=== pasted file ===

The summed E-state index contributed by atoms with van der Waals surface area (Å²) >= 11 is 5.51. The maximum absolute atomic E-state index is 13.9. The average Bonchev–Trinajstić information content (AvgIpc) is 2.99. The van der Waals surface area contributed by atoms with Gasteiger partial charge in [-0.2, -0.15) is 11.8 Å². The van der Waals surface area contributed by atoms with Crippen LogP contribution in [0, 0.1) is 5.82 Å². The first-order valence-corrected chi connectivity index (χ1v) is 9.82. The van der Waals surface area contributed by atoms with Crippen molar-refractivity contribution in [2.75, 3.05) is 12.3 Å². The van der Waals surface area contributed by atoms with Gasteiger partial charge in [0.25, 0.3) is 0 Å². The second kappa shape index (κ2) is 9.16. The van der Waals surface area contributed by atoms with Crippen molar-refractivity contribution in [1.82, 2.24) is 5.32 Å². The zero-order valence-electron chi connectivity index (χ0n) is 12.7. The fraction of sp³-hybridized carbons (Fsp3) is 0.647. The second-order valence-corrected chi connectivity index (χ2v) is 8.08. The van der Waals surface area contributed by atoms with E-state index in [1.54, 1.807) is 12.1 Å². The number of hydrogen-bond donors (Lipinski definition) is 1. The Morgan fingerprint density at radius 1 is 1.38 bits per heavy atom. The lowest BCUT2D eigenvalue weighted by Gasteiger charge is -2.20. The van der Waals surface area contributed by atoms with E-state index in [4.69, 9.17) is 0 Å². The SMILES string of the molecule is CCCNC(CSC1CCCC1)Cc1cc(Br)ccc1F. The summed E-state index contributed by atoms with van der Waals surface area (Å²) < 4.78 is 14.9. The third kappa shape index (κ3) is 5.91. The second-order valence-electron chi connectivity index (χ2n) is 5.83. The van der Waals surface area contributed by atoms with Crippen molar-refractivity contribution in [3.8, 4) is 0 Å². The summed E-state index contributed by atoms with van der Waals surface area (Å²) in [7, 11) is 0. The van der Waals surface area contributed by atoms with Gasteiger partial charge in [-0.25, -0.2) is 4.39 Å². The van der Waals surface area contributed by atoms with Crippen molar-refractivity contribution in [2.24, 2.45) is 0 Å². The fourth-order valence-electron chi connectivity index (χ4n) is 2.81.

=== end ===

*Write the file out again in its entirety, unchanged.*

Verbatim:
The summed E-state index contributed by atoms with van der Waals surface area (Å²) >= 11 is 5.51. The maximum absolute atomic E-state index is 13.9. The average Bonchev–Trinajstić information content (AvgIpc) is 2.99. The van der Waals surface area contributed by atoms with Gasteiger partial charge in [-0.2, -0.15) is 11.8 Å². The van der Waals surface area contributed by atoms with Crippen LogP contribution in [0, 0.1) is 5.82 Å². The first-order valence-corrected chi connectivity index (χ1v) is 9.82. The van der Waals surface area contributed by atoms with Crippen molar-refractivity contribution in [2.75, 3.05) is 12.3 Å². The van der Waals surface area contributed by atoms with Gasteiger partial charge in [0.25, 0.3) is 0 Å². The second kappa shape index (κ2) is 9.16. The van der Waals surface area contributed by atoms with Crippen molar-refractivity contribution in [1.82, 2.24) is 5.32 Å². The zero-order valence-electron chi connectivity index (χ0n) is 12.7. The fraction of sp³-hybridized carbons (Fsp3) is 0.647. The second-order valence-corrected chi connectivity index (χ2v) is 8.08. The van der Waals surface area contributed by atoms with E-state index in [1.54, 1.807) is 12.1 Å². The number of hydrogen-bond donors (Lipinski definition) is 1. The Morgan fingerprint density at radius 1 is 1.38 bits per heavy atom. The lowest BCUT2D eigenvalue weighted by Gasteiger charge is -2.20. The van der Waals surface area contributed by atoms with E-state index in [4.69, 9.17) is 0 Å². The SMILES string of the molecule is CCCNC(CSC1CCCC1)Cc1cc(Br)ccc1F. The summed E-state index contributed by atoms with van der Waals surface area (Å²) < 4.78 is 14.9. The third kappa shape index (κ3) is 5.91. The second-order valence-electron chi connectivity index (χ2n) is 5.83. The van der Waals surface area contributed by atoms with Crippen molar-refractivity contribution in [3.8, 4) is 0 Å². The summed E-state index contributed by atoms with van der Waals surface area (Å²) in [7, 11) is 0. The van der Waals surface area contributed by atoms with Gasteiger partial charge in [-0.25, -0.2) is 4.39 Å². The van der Waals surface area contributed by atoms with Crippen molar-refractivity contribution in [2.24, 2.45) is 0 Å². The fourth-order valence-electron chi connectivity index (χ4n) is 2.81.